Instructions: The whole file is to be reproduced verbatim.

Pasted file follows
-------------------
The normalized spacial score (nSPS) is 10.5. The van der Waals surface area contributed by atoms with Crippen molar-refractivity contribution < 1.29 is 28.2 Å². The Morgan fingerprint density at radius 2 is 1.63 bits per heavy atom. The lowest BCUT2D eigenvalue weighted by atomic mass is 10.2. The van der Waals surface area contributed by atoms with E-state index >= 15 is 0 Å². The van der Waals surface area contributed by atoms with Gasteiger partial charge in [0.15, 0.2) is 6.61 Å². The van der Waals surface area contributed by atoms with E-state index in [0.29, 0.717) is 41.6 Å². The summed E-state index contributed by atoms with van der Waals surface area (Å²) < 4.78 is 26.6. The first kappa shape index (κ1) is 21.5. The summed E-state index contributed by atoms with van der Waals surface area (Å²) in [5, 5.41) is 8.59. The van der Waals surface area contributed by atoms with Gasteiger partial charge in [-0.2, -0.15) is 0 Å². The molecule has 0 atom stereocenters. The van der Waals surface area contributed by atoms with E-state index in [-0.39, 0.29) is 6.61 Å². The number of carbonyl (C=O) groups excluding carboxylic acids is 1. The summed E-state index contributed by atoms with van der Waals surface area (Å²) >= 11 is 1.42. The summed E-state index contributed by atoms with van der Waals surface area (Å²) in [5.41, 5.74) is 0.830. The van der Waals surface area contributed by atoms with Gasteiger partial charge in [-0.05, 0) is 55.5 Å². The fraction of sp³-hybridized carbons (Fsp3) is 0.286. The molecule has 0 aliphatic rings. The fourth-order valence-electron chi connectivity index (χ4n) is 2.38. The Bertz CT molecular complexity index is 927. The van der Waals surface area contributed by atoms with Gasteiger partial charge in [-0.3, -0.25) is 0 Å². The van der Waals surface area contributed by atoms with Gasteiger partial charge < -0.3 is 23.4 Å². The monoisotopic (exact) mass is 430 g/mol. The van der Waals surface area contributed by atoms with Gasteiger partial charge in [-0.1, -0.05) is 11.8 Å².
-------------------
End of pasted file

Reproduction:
The normalized spacial score (nSPS) is 10.5. The van der Waals surface area contributed by atoms with Crippen molar-refractivity contribution < 1.29 is 28.2 Å². The Morgan fingerprint density at radius 2 is 1.63 bits per heavy atom. The lowest BCUT2D eigenvalue weighted by atomic mass is 10.2. The van der Waals surface area contributed by atoms with E-state index >= 15 is 0 Å². The van der Waals surface area contributed by atoms with Gasteiger partial charge in [0.15, 0.2) is 6.61 Å². The van der Waals surface area contributed by atoms with E-state index in [0.29, 0.717) is 41.6 Å². The summed E-state index contributed by atoms with van der Waals surface area (Å²) < 4.78 is 26.6. The first kappa shape index (κ1) is 21.5. The summed E-state index contributed by atoms with van der Waals surface area (Å²) in [5, 5.41) is 8.59. The van der Waals surface area contributed by atoms with Gasteiger partial charge in [-0.2, -0.15) is 0 Å². The molecule has 0 atom stereocenters. The van der Waals surface area contributed by atoms with E-state index in [-0.39, 0.29) is 6.61 Å². The number of carbonyl (C=O) groups excluding carboxylic acids is 1. The summed E-state index contributed by atoms with van der Waals surface area (Å²) >= 11 is 1.42. The summed E-state index contributed by atoms with van der Waals surface area (Å²) in [5.41, 5.74) is 0.830. The van der Waals surface area contributed by atoms with Gasteiger partial charge in [-0.05, 0) is 55.5 Å². The fraction of sp³-hybridized carbons (Fsp3) is 0.286. The molecule has 0 aliphatic rings. The fourth-order valence-electron chi connectivity index (χ4n) is 2.38. The Bertz CT molecular complexity index is 927. The van der Waals surface area contributed by atoms with Gasteiger partial charge in [-0.3, -0.25) is 0 Å². The van der Waals surface area contributed by atoms with Gasteiger partial charge < -0.3 is 23.4 Å². The monoisotopic (exact) mass is 430 g/mol. The van der Waals surface area contributed by atoms with Gasteiger partial charge in [-0.1, -0.05) is 11.8 Å².